Tinariwen combines familiar sounds with an unusual origin story.
Live in Paris
The group, whose name loosely translates as “Deserts,” comprises eight or nine members (its size varies) of the Kel Tamasheq (aka Tuareg), a nomadic people who have inhabited the Sahara on land now within the borders of Algeria, Libya, Mali, Niger and Burkina Faso.
Tinariwen’s sound is utterly mesmerizing; it features layers of rhythmic clapping; a deep grooving bass line; hand drums; ringing, bluesy guitar lines and gritty male harmonies. It’s as if a group of Otis Redding acolytes were singing in a West African language. Their songs are about longings for peace and independence.
Their new recording “Live in Paris” (Anti-) documents the final show of a 130-stop tour, and it captures their concerts’ energy vividly. The recording features Lalla Badi, the 75-year-old Tuareg singer, on three tracks, and her husky voice makes a nice complement to the various lead singers and harmonies of Tinariwen. Two other highlights are “Tamatant Tiley” and “Toumast Tincha,” each a track that combines the group’s appealing rhythms with stinging, pungent guitar licks reminiscent of early tracks from Neil Young and Crazy Horse. These numbers are emblematic of the appeal of Tinariwen; they embrace musical traditions ranging from Algerian Raï and Malian Takamba to classic rock and soul with the greatest of ease.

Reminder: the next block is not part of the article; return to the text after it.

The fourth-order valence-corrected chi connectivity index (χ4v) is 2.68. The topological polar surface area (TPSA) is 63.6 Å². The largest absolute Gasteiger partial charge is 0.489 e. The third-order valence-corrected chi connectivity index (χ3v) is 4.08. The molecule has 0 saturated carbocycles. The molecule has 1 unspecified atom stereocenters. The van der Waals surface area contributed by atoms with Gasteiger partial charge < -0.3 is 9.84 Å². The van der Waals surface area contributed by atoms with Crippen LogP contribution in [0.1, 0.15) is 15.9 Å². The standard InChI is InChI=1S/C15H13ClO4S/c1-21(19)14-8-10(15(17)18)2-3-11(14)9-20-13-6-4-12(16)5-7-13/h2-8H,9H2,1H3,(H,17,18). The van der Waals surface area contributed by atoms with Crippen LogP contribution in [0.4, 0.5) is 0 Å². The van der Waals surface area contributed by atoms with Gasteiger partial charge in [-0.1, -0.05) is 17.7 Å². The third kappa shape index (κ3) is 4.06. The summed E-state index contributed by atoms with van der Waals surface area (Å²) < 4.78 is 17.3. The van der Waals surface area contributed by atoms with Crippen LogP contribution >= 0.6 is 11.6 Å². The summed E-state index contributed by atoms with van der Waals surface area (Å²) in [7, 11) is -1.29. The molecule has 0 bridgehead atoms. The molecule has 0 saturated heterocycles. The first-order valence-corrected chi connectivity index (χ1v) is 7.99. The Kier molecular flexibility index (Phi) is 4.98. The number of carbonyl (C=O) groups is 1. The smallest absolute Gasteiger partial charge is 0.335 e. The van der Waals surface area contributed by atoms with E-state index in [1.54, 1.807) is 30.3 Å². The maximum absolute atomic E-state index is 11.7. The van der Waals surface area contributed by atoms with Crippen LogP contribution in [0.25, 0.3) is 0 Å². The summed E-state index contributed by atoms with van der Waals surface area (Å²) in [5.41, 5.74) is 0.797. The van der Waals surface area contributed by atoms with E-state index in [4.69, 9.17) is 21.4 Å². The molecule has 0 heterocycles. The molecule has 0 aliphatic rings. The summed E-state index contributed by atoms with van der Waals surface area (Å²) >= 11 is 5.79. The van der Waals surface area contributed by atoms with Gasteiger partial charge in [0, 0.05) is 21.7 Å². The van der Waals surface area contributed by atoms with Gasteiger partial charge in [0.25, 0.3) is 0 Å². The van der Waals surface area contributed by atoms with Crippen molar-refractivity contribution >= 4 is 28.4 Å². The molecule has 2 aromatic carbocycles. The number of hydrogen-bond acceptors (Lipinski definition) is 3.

Tinariwen was founded more than 20 years ago by Ibrahim Ag Alhabib, who became obsessed with guitar after seeing one on TV in a western. He built his first instrument using a tin can, a stick and a bicycle brake cable.
During the late ’70s, Mr. Ag Alhabib fell in with a group of musicians exploring local music as well as that of international acts like Led Zeppelin, the Jimi Hendrix Experience and Santana. The Sahara is an area plagued by episodes of sectarian violence, and Mr. Ag Alhabib spent much of the ’80s engaged in military action. After the Tamanrasset Accords, a 1991 peace agreement, he and several friends put down their guns and took up music full time. During the ’90s, they gained a following in the Tuareg communities of North Africa. After a cassette reached producers in France, they became popular world-wide in the past 15 years. They have recorded six albums and attracted such collaborators as guitarist Nels Cline, violinist Fats Kaplin, and members from the Red Hot Chili Peppers, TV on the Radio and Chavez. Their 2011 recording, “Tassili” (Anti-), won a Grammy Award for Best World Music Album.
Each of Tinariwen’s recordings have been compelling, but their live shows are magical celebrations.
Mr. Johnson writes about jazz for the Journal.